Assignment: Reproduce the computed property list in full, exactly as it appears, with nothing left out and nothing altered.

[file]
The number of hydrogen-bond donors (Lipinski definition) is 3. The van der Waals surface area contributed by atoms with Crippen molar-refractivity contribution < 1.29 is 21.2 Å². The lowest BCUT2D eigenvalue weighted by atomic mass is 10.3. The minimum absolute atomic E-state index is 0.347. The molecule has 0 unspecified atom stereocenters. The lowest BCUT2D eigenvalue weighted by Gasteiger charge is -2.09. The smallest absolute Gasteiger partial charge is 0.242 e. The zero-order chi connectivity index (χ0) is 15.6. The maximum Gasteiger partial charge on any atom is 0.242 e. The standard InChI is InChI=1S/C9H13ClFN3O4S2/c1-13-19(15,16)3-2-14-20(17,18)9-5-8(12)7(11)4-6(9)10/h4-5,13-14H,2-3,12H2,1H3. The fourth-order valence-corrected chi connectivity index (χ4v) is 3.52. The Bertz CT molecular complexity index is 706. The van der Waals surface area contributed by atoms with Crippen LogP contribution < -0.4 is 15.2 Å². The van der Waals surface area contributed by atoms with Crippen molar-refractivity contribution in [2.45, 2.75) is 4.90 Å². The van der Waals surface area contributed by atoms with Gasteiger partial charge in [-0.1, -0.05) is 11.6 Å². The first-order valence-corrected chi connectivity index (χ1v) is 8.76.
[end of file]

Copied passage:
The number of hydrogen-bond donors (Lipinski definition) is 3. The van der Waals surface area contributed by atoms with Crippen molar-refractivity contribution < 1.29 is 21.2 Å². The lowest BCUT2D eigenvalue weighted by atomic mass is 10.3. The minimum absolute atomic E-state index is 0.347. The molecule has 0 unspecified atom stereocenters. The lowest BCUT2D eigenvalue weighted by Gasteiger charge is -2.09. The smallest absolute Gasteiger partial charge is 0.242 e. The zero-order chi connectivity index (χ0) is 15.6. The maximum Gasteiger partial charge on any atom is 0.242 e. The standard InChI is InChI=1S/C9H13ClFN3O4S2/c1-13-19(15,16)3-2-14-20(17,18)9-5-8(12)7(11)4-6(9)10/h4-5,13-14H,2-3,12H2,1H3. The fourth-order valence-corrected chi connectivity index (χ4v) is 3.52. The Bertz CT molecular complexity index is 706. The van der Waals surface area contributed by atoms with Crippen LogP contribution < -0.4 is 15.2 Å². The van der Waals surface area contributed by atoms with Crippen molar-refractivity contribution in [2.45, 2.75) is 4.90 Å². The van der Waals surface area contributed by atoms with Gasteiger partial charge in [-0.1, -0.05) is 11.6 Å². The first-order valence-corrected chi connectivity index (χ1v) is 8.76.